From a cost perspective, it is way more cost-effective to buy clicks to that creative page of yours, than it is to buy impressions with big limitations on what and how to deliver your message.

A good banner, video ad, or even a text ad are enough to get people to click, and once they have expressed interest in what you have to say, then and only then should you overwhelm them with your magic.

Branding vs. Performance Campaigns

There seems to be a consensus that there are generally two categories or types of campaigns online.
In the branding case you don’t expect much to happen other than making sure as many people know about you or link a certain image to your brand. In the case of performance, you mainly worry about getting people to do something after they have interacted with your ads.

While this might be an ok way to categories these activities, I don’t think it’s useful or meaningful because it misses out on a few points.

When you are running a campaign for branding or raising awareness, the ads you run will generate results; views, clicks, interactions, engagements. These should be measured, and you should take action based on the results. You should be testing different creatives and messages to see what resonates with the audience more, this also should be measured. During the campaign, the engagement rates might go down, up, or remain stable. Again you should react by either changing the approach, or stopping the ads where users have clearly indicated with the lower engagement rates that they are fed up with those messages.

Every branding campaign is a performance campaign.

With so-called performance campaigns, people usually only focus on the results; clicks, conversions, conversion rates, etc. But just because you called it a performance campaign, doesn’t mean there isn’t a by-product of communication happening. More than 90% of people don’t click on your ads, but they still see them. More than 90% of people who click don’t convert, but they still see your site, logo, tone of voice, and general differentiation points. Even the most specific and intellectual ad, the text ad, has your domain name / brand name, and has a claim or two about why people should do business with you; great quality, free delivery, best-in-class service, etc.

Every performance campaign is a branding campaign.

So how do we classify campaign types and where do we draw the line between the different types?
We simply don’t. It’s not important what you call the campaign, as long as you have actionable, clear goals, and you set the expectations regarding what you can get out of them. There are always unintended consequences and side effects to any campaign and these should be measured, taken into consideration, and made use of.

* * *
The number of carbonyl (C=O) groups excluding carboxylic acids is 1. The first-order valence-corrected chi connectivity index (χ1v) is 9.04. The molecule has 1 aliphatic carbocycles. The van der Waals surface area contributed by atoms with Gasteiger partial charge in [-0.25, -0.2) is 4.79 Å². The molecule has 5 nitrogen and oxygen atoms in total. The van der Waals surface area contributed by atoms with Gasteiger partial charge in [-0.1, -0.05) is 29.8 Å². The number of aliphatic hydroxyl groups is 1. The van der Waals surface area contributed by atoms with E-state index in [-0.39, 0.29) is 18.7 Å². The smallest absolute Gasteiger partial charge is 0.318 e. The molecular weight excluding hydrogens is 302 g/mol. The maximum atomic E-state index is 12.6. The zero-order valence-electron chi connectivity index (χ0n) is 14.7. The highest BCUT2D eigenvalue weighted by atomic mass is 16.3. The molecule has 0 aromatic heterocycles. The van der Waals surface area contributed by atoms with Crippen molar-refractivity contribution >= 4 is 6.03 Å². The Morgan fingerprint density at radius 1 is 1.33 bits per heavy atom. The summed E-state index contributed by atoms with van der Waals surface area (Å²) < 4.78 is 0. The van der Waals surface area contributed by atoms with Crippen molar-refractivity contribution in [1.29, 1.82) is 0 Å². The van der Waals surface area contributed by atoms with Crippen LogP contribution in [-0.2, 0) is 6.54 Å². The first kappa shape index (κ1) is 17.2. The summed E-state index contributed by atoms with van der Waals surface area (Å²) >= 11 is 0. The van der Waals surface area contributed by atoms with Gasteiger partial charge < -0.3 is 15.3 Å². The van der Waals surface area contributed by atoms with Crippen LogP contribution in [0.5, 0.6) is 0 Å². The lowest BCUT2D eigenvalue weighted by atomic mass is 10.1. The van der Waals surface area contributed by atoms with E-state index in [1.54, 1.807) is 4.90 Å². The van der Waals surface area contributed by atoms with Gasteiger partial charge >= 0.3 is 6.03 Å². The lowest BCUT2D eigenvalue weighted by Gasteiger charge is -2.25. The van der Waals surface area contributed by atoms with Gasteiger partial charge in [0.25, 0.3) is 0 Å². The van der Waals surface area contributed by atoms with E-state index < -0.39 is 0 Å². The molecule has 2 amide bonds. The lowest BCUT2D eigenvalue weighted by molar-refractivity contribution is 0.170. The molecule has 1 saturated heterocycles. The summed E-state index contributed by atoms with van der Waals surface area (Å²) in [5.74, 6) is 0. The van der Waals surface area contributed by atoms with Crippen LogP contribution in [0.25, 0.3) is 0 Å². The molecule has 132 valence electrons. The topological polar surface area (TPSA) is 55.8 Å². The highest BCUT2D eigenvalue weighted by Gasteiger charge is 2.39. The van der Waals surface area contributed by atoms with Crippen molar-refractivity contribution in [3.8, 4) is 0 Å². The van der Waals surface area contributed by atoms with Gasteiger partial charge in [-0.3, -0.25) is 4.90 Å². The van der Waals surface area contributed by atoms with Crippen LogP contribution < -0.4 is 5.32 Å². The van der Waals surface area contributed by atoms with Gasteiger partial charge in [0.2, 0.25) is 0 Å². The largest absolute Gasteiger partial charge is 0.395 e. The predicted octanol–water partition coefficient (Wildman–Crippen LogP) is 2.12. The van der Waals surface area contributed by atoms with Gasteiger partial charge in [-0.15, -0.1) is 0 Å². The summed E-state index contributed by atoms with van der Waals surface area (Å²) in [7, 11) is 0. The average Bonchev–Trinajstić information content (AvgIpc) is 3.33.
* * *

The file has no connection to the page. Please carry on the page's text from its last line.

The Product as The Logo

There are few brands that have the courage not to put their logo on their products. This is a great reminder that the brand is the offering, the product experience, and the value you get that make distinctive. They don't need to even put the logo on the face because they are more focused on providing a design and an experience that you will definitely notice.

Let's see if you can figure which brands these products are. Mouseover if you don't know :)


iPod Shuffle


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Brands and Web Analytics

This is my attempt to describe how using web analytics we can get some insights on one brands, one of the most difficult things to measure. This presentation contains information and examples on how to use the numbers to know more about the actual brand vs. the brand you aspire to be. 

Main ideas... 

Definition: the brand is basically the sum total of what people who interacted with you think about you. It is not what you claim to be. Still not sure who created this definition but it is the best one I found so far.

Quantifying the brand: analyzing where people spend most time on your website, analyzing the keywords they use to come to your site shed a lot of light on what kind of brand they think you are, and shows whether or they care about the stuff you are promoting. Even if you have more content about topic X, but people are spending far more time on topic Y, then your site is "about" topic Y. At least in the eyes of consumers, which is what really matters, which is your actual brand.